It may seem like induced labors are “the new thing,” but that’s not necessarily a good thing. In fact, the best labor and deliveries are the ones that begin naturally, and spontaneously because the baby is ready.

Induced labors carry higher risks for both mother and baby, so it’s important to educate yourself. In some cases, it may be smart to hold your ground and bide your time for just a day or two more (assuming all is well with you and baby) to let your labor start without medical intervention.

The reality is that women experiencing induced labors are far more likely to require a C-section, and this can be avoided if induction isn’t necessary in the first place.

When is induction necessary?

You’ll hear many different viewpoints on this topic. First, there are medical conditions or emergent situations that result in induction.  If you want to avoid induction, consider adding a midwife to your labor and delivery team. Evidence shows women supported by midwives use fewer interventions and experience better and more positive labor/delivery outcomes than those without.

Some of the conditions that clearly warrant induction include:

  • An infection in your uterus
  • Consistently high blood pressure and/or eclampsia, or evidence of organ damage
  • Placenta abruption – your placenta begins to partially or entirely pull away from the uterine wall
  • Certain pre-existing medical conditions such as obesity or diabetes
  • Fetal growth less than 10% of normal fetal growth ranges (fetal growth restriction)

These scenarios put you and your baby at significant risks, so most doctors advise letting your pregnancy progress under careful monitoring, and inducing pregnancy when the baby is developed enough to breathe on his/her own.

Then there are situations where pregnancy is induced, but it may not need to be depending on your medical stats:

  • Two weeks past your due date. While the science of predicting due dates is getting better and better, the reality is that these dates are relevant within 14 days or so. Babies develop on their own timeline and some are happy to hang out a bit longer than others in utero without risk. Of course, if you or your baby are showing signs of distress, induction is always the right choice. It’s fairly common to go up to two weeks or a bit more past your due date, especially if it’s your first baby.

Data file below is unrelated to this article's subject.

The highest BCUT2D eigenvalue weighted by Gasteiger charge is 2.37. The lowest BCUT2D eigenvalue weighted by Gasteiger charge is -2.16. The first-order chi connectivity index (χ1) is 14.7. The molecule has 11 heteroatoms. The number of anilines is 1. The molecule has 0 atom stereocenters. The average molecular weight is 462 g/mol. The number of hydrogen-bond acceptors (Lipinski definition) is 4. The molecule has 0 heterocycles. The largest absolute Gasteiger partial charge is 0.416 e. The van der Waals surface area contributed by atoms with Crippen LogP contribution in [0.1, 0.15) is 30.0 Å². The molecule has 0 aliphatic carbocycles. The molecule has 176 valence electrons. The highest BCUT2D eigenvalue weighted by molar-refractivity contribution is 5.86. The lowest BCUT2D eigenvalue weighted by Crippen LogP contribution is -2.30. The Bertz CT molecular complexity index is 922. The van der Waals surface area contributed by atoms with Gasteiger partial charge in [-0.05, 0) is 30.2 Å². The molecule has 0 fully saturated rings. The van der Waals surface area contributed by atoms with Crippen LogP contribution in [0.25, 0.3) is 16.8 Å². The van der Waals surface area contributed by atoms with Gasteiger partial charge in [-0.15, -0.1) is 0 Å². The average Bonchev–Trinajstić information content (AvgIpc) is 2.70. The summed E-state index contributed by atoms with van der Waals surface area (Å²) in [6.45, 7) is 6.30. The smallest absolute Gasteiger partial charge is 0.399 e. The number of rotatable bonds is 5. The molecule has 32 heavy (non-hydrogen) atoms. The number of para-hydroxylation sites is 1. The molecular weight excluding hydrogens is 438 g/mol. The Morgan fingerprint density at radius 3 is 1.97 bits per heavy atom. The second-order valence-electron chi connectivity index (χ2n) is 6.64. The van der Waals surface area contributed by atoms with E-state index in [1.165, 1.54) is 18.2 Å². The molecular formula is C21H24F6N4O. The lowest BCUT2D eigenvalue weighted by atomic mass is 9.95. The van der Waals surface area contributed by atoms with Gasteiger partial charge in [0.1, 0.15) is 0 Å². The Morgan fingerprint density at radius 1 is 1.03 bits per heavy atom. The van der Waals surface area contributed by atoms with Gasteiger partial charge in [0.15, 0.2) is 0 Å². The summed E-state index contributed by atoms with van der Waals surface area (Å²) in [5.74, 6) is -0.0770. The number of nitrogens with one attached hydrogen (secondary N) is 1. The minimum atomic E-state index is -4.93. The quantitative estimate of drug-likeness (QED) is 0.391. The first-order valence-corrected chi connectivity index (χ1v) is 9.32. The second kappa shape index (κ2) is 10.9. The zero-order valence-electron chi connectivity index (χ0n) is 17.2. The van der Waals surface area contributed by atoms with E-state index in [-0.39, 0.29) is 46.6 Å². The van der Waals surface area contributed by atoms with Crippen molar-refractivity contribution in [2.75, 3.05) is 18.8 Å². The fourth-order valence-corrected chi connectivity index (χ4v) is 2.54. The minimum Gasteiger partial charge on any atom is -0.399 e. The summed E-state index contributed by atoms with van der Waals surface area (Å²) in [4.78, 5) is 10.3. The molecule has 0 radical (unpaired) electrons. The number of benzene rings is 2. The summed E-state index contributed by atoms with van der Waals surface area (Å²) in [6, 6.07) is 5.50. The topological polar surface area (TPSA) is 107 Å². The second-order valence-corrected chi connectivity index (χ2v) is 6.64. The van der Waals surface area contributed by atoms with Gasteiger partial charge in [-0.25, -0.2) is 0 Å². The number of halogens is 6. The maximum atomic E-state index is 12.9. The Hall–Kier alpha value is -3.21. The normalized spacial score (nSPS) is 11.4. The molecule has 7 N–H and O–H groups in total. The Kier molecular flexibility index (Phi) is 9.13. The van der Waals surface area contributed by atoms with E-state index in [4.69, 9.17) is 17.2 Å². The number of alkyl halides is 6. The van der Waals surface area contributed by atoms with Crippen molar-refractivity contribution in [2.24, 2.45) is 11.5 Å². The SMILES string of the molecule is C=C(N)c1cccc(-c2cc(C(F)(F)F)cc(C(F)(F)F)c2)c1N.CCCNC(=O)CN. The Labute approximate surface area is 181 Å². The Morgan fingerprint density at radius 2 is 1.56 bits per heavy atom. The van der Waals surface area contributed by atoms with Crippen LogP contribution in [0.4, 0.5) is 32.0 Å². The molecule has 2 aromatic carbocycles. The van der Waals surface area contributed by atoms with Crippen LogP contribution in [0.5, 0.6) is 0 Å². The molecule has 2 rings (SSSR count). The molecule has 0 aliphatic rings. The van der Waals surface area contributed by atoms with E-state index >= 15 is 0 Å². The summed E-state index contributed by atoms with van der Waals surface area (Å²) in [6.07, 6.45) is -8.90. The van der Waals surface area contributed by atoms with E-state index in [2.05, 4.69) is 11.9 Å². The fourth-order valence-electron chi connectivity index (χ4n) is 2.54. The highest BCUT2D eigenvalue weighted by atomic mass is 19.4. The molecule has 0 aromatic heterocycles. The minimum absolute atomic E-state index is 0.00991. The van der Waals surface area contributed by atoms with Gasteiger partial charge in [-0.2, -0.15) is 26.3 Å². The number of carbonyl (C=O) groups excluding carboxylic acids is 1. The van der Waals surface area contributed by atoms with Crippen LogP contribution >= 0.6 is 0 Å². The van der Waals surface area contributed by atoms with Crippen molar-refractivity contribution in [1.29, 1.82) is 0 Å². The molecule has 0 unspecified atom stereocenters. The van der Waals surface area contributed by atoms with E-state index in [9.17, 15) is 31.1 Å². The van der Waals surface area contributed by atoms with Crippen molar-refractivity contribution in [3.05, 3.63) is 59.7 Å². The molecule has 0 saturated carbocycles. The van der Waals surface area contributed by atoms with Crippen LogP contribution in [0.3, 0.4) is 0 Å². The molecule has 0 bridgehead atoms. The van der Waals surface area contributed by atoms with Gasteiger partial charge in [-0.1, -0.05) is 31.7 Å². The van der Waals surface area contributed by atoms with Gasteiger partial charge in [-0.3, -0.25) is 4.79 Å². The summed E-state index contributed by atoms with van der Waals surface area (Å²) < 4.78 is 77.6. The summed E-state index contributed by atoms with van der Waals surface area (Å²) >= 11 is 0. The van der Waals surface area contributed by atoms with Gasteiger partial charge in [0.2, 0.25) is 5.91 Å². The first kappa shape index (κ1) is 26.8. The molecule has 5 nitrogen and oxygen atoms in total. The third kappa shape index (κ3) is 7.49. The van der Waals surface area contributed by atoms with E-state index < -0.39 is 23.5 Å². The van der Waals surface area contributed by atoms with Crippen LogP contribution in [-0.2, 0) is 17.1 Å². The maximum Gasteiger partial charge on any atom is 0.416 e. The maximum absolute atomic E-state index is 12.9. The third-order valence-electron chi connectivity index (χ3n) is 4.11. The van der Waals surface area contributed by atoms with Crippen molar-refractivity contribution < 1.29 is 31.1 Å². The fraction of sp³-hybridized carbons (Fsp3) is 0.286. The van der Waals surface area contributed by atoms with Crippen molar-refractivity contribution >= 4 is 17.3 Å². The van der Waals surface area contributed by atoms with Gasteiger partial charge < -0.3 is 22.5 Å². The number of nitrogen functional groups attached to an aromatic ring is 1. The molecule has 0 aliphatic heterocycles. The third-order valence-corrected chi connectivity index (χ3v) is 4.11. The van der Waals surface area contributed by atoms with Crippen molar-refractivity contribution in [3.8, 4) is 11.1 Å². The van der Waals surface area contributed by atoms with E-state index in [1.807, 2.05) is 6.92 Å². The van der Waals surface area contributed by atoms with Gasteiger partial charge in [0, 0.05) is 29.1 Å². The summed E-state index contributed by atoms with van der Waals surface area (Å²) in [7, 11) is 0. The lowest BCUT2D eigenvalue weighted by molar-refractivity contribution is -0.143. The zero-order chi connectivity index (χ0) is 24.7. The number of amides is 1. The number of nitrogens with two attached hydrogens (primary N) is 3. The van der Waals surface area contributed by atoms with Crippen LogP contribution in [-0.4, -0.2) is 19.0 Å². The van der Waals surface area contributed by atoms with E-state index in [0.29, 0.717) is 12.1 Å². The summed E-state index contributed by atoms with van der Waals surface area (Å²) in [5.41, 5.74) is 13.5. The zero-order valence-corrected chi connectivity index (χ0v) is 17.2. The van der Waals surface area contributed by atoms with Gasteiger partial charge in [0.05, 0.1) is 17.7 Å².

• The water broke. Most healthcare providers are going to get pushy about induction if your water broke and you still haven’t gone into labor over the course of 24-hours. This is because your risk of infection goes up – and the baby has less water support it. However, careful monitoring and no signs of distress from you or baby may convince your doctor to hold out a bit longer if you’d rather avoid induction.
  • Depleted amniotic fluid. The medical term for this is oligohydramnios. It means there’s not enough amniotic fluid to support the baby. While it occurs in about 4% to 8% of all pregnancies, oligohydramnios is most likely to occur (12%) in pregnancies that go two weeks further than their due date. In most cases, drinking plenty of water and getting rest (something you’ll need if you’re already two weeks past your due date!) will typically allow you and your baby a safe journey until you start labor naturally.

Know the risks before agreeing to an induced labor

The problem with inducing labor is that the chemical (oxytocin or a prostaglandin) used to do so has a more dramatic effect on the body than the natural hormones that initiate labor. This makes for more intense contractions that put you and baby under stress; and, as we mentioned before, it puts you at risk for C-section.

  • Failed induction. If your induction fails, odds are Mother Nature knew best and now we have a situation where you weren’t ready to go into labor, induction has failed, but contractions have put baby (or you) in distress, requiring a C-section.
  • Low heart rate. The contractions from induced labors are more intense than natural contractions (believe it or not!). This can cause diminished blood/oxygen supply to baby, decelerating his/her heart rate below what is healthy.
  • Bleeding after delivery. Because the induction medications sideline your natural body’s response, women are more prone to uterine bleeding (hemorrhaging) after delivery because the uterus doesn’t contract properly after the baby’s born.
  • Placenta abruption. If you’ve had a C-section in the past and hoped for a VBAC, inducing your labor puts you at higher risk for a uterine tear along the previous incision scar. This is quite rare, but it does happen.

Those risks are serious and worth taking into consideration before jumping at a chance at an induction that may not be absolutely necessary.

Ready to work with an OB and labor/delivery team who only suggestions interventions or labor induction if they’re medically necessary? Schedule your prenatal appointment with Overlake.